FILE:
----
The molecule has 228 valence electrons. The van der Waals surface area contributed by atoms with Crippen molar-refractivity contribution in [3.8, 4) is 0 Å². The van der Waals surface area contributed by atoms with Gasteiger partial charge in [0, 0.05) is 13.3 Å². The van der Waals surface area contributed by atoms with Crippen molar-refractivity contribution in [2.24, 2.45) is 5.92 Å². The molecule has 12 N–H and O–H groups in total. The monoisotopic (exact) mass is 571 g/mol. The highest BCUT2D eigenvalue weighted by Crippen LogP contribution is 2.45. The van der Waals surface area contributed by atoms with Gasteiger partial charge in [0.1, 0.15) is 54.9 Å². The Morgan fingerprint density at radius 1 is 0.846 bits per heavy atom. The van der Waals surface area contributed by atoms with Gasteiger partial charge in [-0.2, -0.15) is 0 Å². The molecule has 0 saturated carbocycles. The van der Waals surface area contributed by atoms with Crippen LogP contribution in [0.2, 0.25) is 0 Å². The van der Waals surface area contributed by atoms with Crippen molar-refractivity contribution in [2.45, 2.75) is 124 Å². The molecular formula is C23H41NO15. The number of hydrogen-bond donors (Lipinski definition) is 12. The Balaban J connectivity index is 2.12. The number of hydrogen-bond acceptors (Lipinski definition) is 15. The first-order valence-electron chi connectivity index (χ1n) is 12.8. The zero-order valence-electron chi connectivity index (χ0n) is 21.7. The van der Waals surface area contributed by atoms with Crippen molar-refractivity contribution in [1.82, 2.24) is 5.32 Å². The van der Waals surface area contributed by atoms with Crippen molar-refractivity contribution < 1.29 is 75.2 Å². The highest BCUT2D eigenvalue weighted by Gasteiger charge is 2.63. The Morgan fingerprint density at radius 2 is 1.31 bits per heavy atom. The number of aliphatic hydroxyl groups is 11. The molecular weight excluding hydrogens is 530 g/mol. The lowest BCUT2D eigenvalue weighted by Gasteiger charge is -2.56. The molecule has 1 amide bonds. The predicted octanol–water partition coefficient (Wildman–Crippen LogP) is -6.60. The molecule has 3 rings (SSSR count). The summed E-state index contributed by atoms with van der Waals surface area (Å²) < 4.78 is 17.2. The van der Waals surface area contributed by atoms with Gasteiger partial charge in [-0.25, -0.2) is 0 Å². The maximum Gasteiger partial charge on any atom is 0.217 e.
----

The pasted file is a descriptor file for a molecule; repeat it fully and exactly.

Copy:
The molecule has 228 valence electrons. The van der Waals surface area contributed by atoms with Crippen molar-refractivity contribution in [3.8, 4) is 0 Å². The van der Waals surface area contributed by atoms with Gasteiger partial charge in [0, 0.05) is 13.3 Å². The van der Waals surface area contributed by atoms with Crippen molar-refractivity contribution in [2.24, 2.45) is 5.92 Å². The molecule has 12 N–H and O–H groups in total. The monoisotopic (exact) mass is 571 g/mol. The highest BCUT2D eigenvalue weighted by Crippen LogP contribution is 2.45. The van der Waals surface area contributed by atoms with Gasteiger partial charge in [0.1, 0.15) is 54.9 Å². The Morgan fingerprint density at radius 1 is 0.846 bits per heavy atom. The van der Waals surface area contributed by atoms with Gasteiger partial charge in [-0.2, -0.15) is 0 Å². The molecule has 0 saturated carbocycles. The van der Waals surface area contributed by atoms with Crippen LogP contribution in [0.2, 0.25) is 0 Å². The van der Waals surface area contributed by atoms with Crippen molar-refractivity contribution in [2.45, 2.75) is 124 Å². The molecular formula is C23H41NO15. The number of hydrogen-bond donors (Lipinski definition) is 12. The Balaban J connectivity index is 2.12. The number of hydrogen-bond acceptors (Lipinski definition) is 15. The first-order valence-electron chi connectivity index (χ1n) is 12.8. The zero-order valence-electron chi connectivity index (χ0n) is 21.7. The van der Waals surface area contributed by atoms with Crippen molar-refractivity contribution in [1.82, 2.24) is 5.32 Å². The van der Waals surface area contributed by atoms with Crippen molar-refractivity contribution < 1.29 is 75.2 Å². The highest BCUT2D eigenvalue weighted by Gasteiger charge is 2.63. The Morgan fingerprint density at radius 2 is 1.31 bits per heavy atom. The number of aliphatic hydroxyl groups is 11. The molecular weight excluding hydrogens is 530 g/mol. The lowest BCUT2D eigenvalue weighted by Gasteiger charge is -2.56. The molecule has 1 amide bonds. The predicted octanol–water partition coefficient (Wildman–Crippen LogP) is -6.60. The molecule has 3 rings (SSSR count). The summed E-state index contributed by atoms with van der Waals surface area (Å²) < 4.78 is 17.2. The van der Waals surface area contributed by atoms with Gasteiger partial charge in [-0.25, -0.2) is 0 Å². The maximum Gasteiger partial charge on any atom is 0.217 e.